Amy Acker, Alexis Denisof, Clark Gregg, Jillian Morgese.
FILM SYNOPSIS: One of William Shakespeare’s most charming, funny and romantic plays gets a modern-day setting in filmmaker Joss Whedon’s new rendition. He places the story of two pairs of lovers with different takes on romance into today’s time, but leaves the Bard’s wry way with words and intent intact.
PREVIEW REVIEW: What a condemning message this film sends to educators who have failed to teach the artistry of even a simply declarative sentence. With all the strides modern man has made in the world of communication, his inability to emulate the eloquence of the Bard’s thoughtful and whimsical language here smacks us in the face. Despite all the modes of media available, there seem to be so few communicators willing to reintroduce wit and substantial discourse back into our way of communicating. Why is that? Language today has been coarsened up and dumbed down, and too many who use it to make a buck do so without the slightest intent of edifying the listener. (Hey, I’m just going by what assaults my ears at the local mall.)
In other words, what a pleasure to see a movie wherein humor, passion and exclamation are spoken without the use of today’s more coarse, crude, crass and uncouth means of expression.
The other insight this production furnishes has to do with social mores. The story’s bad guy attempts to destroy the reputation of the fair and chaste maiden by the name of Hero. By misleading the groom-to-be, this villain nearly causes people to kill one another over the false accusation he uses to bring havoc on his brother and those associated with him. Nowadays many walking down the aisle in symbolic white are mis-dressed, having left their virginal maidenhood behind long before nuptials were read. No one minds, let alone is willing to call her out about previous illicit behavior. Not anymore. But long ago sex outside marriage was a no-no.
At Shakespeare’s Globe Theater, you’d find much bawdiness (crudity masked with wit) in the mass-pleasing theater of the day. Spring ahead to the comedy cinemas of today and we find that humor is now manufactured by those who mine all things funny not just in the outhouse, but from beneath it. They seldom use wit to make their audiences laugh. Just outlandishness. And to be as outlandish as possible means to say and show things we were taught as children not to do in public. They do it on a 40-foot screen. And they become rich and famous by doing it.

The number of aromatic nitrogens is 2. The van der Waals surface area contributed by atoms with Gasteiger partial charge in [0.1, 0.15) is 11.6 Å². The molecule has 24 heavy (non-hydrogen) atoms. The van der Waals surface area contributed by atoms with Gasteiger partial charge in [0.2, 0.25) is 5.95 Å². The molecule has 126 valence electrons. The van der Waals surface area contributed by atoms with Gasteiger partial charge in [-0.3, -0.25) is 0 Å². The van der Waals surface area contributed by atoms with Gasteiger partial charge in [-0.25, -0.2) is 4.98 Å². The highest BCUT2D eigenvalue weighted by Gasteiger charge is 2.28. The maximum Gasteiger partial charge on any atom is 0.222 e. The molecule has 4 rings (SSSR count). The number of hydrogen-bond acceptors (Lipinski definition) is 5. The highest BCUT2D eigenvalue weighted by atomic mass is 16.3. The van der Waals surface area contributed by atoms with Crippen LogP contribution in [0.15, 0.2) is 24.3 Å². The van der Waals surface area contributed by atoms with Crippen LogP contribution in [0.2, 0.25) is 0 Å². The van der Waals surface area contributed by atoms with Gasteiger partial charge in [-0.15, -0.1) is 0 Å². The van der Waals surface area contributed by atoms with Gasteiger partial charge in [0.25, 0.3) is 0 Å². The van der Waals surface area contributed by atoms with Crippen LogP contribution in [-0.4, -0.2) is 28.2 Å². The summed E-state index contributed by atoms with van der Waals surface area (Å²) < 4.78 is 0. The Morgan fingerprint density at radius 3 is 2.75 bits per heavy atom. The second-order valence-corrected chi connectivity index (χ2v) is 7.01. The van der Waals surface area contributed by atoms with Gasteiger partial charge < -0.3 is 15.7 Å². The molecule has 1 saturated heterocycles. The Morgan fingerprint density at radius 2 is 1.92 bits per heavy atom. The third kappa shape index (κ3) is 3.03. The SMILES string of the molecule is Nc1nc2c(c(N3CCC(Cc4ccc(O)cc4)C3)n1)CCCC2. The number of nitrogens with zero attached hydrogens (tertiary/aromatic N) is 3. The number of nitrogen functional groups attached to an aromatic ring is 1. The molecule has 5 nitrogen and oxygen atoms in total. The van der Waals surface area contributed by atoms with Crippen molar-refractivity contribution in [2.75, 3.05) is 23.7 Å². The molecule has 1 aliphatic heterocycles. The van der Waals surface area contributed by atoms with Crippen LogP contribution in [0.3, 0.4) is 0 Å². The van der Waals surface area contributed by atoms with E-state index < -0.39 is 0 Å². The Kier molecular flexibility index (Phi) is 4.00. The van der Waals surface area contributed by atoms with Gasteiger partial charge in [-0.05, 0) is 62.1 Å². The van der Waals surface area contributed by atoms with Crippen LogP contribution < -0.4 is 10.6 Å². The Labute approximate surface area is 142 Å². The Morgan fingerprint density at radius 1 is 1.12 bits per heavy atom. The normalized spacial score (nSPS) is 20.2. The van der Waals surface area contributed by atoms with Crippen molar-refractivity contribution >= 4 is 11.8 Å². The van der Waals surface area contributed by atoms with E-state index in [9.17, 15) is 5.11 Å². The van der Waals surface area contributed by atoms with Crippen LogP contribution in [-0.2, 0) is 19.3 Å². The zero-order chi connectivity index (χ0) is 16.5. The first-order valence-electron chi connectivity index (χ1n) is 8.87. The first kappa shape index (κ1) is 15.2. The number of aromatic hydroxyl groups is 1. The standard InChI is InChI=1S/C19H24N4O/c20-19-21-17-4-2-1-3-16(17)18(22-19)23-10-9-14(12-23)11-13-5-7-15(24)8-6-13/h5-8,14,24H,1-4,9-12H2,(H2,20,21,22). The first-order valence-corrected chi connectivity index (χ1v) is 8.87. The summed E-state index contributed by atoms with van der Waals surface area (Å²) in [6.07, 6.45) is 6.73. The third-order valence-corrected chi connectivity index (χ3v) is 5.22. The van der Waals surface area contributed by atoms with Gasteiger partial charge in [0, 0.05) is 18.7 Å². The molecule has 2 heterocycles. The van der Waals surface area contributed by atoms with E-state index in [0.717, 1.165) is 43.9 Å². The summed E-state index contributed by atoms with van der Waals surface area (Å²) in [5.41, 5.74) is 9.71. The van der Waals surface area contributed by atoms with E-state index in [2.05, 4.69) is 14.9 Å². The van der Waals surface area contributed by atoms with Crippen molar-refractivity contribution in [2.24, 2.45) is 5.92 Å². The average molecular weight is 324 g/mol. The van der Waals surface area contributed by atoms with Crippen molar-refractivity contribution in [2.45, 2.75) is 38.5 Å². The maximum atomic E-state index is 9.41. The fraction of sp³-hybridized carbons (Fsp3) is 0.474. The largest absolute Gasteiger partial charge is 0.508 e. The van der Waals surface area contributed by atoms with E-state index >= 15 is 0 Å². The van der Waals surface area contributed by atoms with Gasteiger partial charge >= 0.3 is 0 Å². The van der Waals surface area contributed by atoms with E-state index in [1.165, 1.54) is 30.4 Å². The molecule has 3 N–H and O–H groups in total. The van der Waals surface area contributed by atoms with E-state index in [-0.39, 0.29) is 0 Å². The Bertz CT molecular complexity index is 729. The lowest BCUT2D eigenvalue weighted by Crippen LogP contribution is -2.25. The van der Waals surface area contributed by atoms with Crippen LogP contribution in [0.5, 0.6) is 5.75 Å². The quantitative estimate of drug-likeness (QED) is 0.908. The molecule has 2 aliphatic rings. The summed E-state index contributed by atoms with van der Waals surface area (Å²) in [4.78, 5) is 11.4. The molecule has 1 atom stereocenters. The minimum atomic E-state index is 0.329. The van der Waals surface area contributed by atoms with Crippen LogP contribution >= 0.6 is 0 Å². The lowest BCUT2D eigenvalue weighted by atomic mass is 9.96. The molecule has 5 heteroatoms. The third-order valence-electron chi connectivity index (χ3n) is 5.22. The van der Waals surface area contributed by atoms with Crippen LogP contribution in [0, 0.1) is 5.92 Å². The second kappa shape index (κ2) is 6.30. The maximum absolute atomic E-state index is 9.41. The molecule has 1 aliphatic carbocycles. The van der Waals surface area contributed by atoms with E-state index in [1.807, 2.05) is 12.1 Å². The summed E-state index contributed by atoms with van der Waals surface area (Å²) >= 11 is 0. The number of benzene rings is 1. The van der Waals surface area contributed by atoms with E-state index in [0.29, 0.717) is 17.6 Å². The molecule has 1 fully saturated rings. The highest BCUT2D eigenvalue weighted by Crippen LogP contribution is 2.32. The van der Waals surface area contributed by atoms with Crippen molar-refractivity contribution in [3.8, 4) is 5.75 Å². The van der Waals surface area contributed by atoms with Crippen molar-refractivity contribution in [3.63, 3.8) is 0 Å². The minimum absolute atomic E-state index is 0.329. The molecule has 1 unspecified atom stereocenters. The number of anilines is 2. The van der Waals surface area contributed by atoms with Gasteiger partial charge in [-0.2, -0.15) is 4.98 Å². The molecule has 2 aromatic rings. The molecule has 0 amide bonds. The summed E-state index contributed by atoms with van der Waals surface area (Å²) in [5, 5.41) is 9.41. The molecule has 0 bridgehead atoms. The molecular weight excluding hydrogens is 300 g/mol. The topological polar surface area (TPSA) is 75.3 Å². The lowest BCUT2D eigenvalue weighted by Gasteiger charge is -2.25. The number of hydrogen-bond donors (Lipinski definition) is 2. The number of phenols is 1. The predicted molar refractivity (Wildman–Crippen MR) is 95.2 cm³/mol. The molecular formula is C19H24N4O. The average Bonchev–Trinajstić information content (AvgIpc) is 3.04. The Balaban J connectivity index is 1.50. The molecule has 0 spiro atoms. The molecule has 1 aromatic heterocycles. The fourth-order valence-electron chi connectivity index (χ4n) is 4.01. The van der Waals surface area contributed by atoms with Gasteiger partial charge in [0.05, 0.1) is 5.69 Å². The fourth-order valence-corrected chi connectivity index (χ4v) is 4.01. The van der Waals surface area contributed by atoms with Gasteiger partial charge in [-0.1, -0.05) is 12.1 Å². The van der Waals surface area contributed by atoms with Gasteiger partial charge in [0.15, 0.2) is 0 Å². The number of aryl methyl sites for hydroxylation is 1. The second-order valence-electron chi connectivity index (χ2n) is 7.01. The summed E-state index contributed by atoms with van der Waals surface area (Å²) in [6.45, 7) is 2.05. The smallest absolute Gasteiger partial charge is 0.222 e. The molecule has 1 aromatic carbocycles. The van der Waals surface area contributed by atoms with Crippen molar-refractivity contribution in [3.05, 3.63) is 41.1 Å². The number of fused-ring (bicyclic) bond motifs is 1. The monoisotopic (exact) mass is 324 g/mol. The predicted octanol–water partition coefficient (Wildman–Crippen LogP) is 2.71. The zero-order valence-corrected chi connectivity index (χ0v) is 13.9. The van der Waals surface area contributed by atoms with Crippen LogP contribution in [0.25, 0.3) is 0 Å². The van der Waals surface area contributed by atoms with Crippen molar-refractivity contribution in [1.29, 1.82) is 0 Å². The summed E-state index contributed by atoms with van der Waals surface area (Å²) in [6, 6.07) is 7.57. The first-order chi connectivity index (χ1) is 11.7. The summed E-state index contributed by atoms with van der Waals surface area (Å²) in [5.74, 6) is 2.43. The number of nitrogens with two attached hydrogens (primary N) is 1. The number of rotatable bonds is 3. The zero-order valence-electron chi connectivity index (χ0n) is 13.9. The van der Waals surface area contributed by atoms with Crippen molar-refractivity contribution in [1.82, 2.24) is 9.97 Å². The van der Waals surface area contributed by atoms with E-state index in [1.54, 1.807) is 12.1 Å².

But let’s not present William Shakespeare as a man of manners. As some of his more gauche comic writings validate, he could also succumb to the temptation of using vulgarity in order to hold his audience, as evidenced by the blatant sexuality found in his play, and now this movie. But despite this film’s three rather graphic sexual dalliances, the production can be looked upon as a lesson in morality.
One of my favorite scenes in movies is found in the 1993 Kenneth Branagh production of Much Ado About Nothing. The director/actor, as Benedick, shares the camera frame with then wife Emma Thompson, playing Beatrice. During the sequence, he asks how she fares.
“Very ill,” she replies.
To which he responds, “Serve God…love me…and mend.”
It’s a wonderful screen moment and while watching the couple perform it with such a loving exchange, I remember thinking, “They’re the new Spencer Tracy/Katherine Hepburn!” Alas, a year later, they were divorced. But that picture remains etched in my mind as one where God is reverenced and man reaches out expressively to his beloved. It is a lesson in how we are to treat God and one another.
Though I find that film version a superior adaptation, with that line in particular delivered with more resonance than this update, still this version is an impressive eye-and earful of whimsical farce worth experiencing.
Made by a filmmaker who doesn’t just want to be known only for his superhero battle sequences (he helmed Marvel’s The Avengers), the production is elegantly photographed in black and white, and it is said that the entire film was shot in twelve days. And did I mention, the characters all talk real good?